Nobel laureate Malala Yousafzai visited the world's largest refugee camp on her 19th birthday Tuesday and voiced concern that Kenya's plans to close it could create "a generation lost."
The government announced in May that it plans to close the camp in eastern Kenya near the Somali border by the end of the year, citing it as a security liability.
Malala said returning any of the more than 300,000 refugees to Somalia, which is still plagued by extremist violence, should be voluntary.
"They should not be forced to move," the advocate for girls' education said in an interview with The Associated Press.
"As we all know, the camp is going to be closed down soon, so I want to make sure that these girls don't become a generation lost, and there are alternative facilities for them to continue with their education," Malala said.
If the camp is closed and its residents are moved to Somalia where there are few schools, the "girls will be without education," she said, noting that at least they can get an education in the schools inside Dadaab.
Malala urged President Uhuru Kenyatta to take his time in deciding on the fate of the camp and take into consideration the need to provide education.
Dadaab has existed for 25 years, and for many of the refugees there, the sprawling camp is the only home they have known. There are established houses for longtime residents, while newcomers make do with improvised huts of thorn branches and other materials.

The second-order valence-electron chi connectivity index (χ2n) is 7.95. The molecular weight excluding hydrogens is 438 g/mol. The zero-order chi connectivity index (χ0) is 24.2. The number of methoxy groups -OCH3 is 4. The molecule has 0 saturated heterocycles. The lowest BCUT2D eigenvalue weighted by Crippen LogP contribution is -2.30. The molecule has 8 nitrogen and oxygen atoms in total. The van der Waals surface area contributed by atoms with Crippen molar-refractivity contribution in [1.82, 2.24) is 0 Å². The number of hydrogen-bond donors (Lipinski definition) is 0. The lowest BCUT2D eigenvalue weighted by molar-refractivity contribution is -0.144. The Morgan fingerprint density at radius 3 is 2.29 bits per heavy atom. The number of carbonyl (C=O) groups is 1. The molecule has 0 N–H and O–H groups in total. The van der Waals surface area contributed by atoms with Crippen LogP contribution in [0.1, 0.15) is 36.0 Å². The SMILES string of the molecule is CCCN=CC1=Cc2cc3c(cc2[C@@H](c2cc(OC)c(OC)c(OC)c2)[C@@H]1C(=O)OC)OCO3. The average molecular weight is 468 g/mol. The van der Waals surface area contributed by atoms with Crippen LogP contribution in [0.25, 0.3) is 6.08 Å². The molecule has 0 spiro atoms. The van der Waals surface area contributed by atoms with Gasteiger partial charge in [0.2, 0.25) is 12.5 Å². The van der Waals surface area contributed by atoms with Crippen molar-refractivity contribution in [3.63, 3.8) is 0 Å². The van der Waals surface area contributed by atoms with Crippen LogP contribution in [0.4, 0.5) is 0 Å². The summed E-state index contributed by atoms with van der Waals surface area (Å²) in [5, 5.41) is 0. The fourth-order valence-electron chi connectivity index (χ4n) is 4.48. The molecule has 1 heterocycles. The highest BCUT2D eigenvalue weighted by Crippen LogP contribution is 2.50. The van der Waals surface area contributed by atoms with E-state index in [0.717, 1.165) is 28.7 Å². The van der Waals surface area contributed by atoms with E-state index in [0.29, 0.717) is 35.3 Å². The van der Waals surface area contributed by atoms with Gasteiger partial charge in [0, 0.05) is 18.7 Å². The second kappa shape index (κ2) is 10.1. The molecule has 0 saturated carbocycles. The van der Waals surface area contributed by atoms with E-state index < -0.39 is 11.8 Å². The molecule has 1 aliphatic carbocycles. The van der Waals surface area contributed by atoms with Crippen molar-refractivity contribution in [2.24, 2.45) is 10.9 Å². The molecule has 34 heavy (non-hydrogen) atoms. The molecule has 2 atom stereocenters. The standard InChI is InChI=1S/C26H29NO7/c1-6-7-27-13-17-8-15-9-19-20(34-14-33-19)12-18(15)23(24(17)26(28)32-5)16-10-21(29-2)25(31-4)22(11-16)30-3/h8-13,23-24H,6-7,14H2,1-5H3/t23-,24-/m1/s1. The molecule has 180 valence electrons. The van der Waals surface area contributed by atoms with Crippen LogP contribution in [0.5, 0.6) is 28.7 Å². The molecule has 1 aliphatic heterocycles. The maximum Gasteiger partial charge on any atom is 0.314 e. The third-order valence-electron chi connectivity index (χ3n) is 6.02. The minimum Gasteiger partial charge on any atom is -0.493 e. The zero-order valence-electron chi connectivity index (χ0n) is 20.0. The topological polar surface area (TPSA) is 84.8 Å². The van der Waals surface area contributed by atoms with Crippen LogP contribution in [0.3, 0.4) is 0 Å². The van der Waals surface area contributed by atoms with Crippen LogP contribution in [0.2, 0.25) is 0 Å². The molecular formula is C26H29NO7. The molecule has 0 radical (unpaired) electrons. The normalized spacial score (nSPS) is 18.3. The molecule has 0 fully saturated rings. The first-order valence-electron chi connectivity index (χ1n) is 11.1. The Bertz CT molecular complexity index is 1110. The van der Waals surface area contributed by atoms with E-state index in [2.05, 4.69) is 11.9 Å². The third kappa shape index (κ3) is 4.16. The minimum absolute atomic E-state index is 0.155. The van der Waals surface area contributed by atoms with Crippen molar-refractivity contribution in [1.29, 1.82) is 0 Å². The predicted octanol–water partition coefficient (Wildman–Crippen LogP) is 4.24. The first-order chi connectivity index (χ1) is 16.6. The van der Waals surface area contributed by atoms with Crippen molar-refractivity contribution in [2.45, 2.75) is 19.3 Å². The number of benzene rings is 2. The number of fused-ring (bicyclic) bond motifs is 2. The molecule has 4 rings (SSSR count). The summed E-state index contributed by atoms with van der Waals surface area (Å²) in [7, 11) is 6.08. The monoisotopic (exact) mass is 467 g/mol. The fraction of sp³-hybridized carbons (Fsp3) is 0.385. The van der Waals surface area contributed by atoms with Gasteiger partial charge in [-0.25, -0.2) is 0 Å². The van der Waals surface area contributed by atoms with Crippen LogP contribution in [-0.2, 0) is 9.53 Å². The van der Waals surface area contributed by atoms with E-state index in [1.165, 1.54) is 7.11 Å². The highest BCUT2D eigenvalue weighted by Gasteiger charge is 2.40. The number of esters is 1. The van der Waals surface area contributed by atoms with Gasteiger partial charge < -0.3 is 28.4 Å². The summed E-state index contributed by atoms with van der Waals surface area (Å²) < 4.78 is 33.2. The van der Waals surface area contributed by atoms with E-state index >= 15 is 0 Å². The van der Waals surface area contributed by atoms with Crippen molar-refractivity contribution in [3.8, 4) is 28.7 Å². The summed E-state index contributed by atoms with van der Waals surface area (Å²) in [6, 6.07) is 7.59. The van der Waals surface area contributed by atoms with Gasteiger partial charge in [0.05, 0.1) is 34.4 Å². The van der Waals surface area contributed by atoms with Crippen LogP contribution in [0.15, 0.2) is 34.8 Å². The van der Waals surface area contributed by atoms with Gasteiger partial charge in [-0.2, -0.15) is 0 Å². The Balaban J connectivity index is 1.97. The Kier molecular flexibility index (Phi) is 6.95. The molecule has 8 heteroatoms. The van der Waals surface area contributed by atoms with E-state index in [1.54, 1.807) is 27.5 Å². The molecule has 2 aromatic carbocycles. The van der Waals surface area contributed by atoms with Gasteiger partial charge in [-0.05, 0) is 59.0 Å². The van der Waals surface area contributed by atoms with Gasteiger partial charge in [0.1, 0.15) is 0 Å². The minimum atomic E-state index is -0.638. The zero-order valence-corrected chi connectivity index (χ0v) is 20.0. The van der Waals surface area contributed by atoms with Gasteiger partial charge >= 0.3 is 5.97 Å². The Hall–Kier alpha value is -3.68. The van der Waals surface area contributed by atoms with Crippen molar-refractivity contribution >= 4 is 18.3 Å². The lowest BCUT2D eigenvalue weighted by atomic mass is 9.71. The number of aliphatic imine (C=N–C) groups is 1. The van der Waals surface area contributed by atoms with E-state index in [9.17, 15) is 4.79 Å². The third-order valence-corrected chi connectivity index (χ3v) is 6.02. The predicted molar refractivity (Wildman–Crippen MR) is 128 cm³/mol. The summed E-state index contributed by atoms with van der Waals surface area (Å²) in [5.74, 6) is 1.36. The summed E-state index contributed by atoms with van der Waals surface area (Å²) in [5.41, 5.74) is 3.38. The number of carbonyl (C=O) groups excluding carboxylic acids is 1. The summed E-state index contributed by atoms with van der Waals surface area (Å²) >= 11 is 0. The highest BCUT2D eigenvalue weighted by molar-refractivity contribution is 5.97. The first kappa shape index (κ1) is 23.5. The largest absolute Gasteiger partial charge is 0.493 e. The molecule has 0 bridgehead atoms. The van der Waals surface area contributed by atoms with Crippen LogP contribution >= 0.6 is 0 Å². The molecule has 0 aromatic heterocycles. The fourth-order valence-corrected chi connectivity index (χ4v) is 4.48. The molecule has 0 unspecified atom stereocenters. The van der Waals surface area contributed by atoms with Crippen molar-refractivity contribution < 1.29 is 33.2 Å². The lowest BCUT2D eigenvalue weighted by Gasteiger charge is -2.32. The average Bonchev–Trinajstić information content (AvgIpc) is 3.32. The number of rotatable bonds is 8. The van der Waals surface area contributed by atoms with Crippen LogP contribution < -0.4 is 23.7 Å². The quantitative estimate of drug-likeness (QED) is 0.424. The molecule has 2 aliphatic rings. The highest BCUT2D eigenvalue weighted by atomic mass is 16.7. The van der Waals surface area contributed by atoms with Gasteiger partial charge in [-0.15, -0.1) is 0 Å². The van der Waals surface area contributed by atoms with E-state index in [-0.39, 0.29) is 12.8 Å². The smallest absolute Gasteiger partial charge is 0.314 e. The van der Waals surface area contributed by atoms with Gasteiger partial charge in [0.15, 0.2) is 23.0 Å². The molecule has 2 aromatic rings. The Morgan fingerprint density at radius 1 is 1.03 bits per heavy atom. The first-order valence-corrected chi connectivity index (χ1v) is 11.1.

Kenya has been plagued by numerous attacks from the Somali extremist group al-Shabab that have killed scores of people since 2011, when Kenya deployed troops to Somalia against the militants. The Kenyan government alleges that attacks were hatched in Dadaab. The al-Qaida-linked al-Shabab has vowed to continue attacking Kenya.
Kenyatta has said repatriations from Dadaab will be voluntary and humane. The international community has urged caution and warned against forceful evictions.
Malala said she came to the camp to draw attention to the global refugee crisis, saying that each year on her birthday, she chooses a region where girls' education is neglected.
"I am here to speak for my unheard sisters of Somalia striving for education every day," she said.
Since last year, Malala has been in contact via Skype with a group of girls in Dadaab and had been looking forward to meeting them and others, said Taylor Royle, her spokesman.
Malala embraced refugee girls who came out in large numbers to see her. Some wore bright red scarves marked with Malala's name. She walked hand-in-hand with them in the dry and dusty camp.
The outspoken advocate for the education of girls in her native Pakistan was shot in the head and severely wounded in 2012 by Taliban militants while returning home from school. For her courage, she was awarded the Nobel Peace Prize in 2014.